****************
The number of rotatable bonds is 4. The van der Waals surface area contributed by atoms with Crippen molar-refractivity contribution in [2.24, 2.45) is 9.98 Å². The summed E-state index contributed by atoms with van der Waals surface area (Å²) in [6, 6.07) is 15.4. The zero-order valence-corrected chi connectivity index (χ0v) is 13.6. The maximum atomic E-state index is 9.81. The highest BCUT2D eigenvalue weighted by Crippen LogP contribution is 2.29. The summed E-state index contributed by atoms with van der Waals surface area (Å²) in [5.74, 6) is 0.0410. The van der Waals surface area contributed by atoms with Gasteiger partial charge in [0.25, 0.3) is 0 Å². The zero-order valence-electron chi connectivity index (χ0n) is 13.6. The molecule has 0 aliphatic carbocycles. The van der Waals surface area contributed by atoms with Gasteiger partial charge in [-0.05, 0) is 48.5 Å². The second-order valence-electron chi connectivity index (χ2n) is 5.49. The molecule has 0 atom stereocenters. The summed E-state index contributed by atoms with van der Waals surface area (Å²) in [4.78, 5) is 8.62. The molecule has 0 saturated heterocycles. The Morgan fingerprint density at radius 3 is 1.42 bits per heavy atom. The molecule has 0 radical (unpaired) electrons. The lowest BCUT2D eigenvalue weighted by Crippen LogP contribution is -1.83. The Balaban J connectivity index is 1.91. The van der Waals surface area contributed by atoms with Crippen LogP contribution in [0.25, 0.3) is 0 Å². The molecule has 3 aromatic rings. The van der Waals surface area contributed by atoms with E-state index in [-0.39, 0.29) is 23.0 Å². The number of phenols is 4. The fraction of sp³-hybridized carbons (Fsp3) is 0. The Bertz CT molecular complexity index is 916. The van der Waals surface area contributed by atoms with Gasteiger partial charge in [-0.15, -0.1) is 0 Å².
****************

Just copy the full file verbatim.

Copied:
The number of rotatable bonds is 4. The van der Waals surface area contributed by atoms with Crippen molar-refractivity contribution in [2.24, 2.45) is 9.98 Å². The summed E-state index contributed by atoms with van der Waals surface area (Å²) in [6, 6.07) is 15.4. The zero-order valence-corrected chi connectivity index (χ0v) is 13.6. The maximum atomic E-state index is 9.81. The highest BCUT2D eigenvalue weighted by Crippen LogP contribution is 2.29. The summed E-state index contributed by atoms with van der Waals surface area (Å²) in [5.74, 6) is 0.0410. The van der Waals surface area contributed by atoms with Gasteiger partial charge in [0.25, 0.3) is 0 Å². The zero-order valence-electron chi connectivity index (χ0n) is 13.6. The molecule has 0 aliphatic carbocycles. The van der Waals surface area contributed by atoms with Gasteiger partial charge in [-0.05, 0) is 48.5 Å². The second-order valence-electron chi connectivity index (χ2n) is 5.49. The molecule has 0 atom stereocenters. The summed E-state index contributed by atoms with van der Waals surface area (Å²) in [4.78, 5) is 8.62. The molecule has 0 saturated heterocycles. The Morgan fingerprint density at radius 3 is 1.42 bits per heavy atom. The molecule has 0 radical (unpaired) electrons. The lowest BCUT2D eigenvalue weighted by Crippen LogP contribution is -1.83. The Balaban J connectivity index is 1.91. The van der Waals surface area contributed by atoms with Crippen LogP contribution in [0.25, 0.3) is 0 Å². The molecule has 3 aromatic rings. The van der Waals surface area contributed by atoms with E-state index in [-0.39, 0.29) is 23.0 Å². The number of phenols is 4. The fraction of sp³-hybridized carbons (Fsp3) is 0. The Bertz CT molecular complexity index is 916. The van der Waals surface area contributed by atoms with Gasteiger partial charge in [-0.15, -0.1) is 0 Å².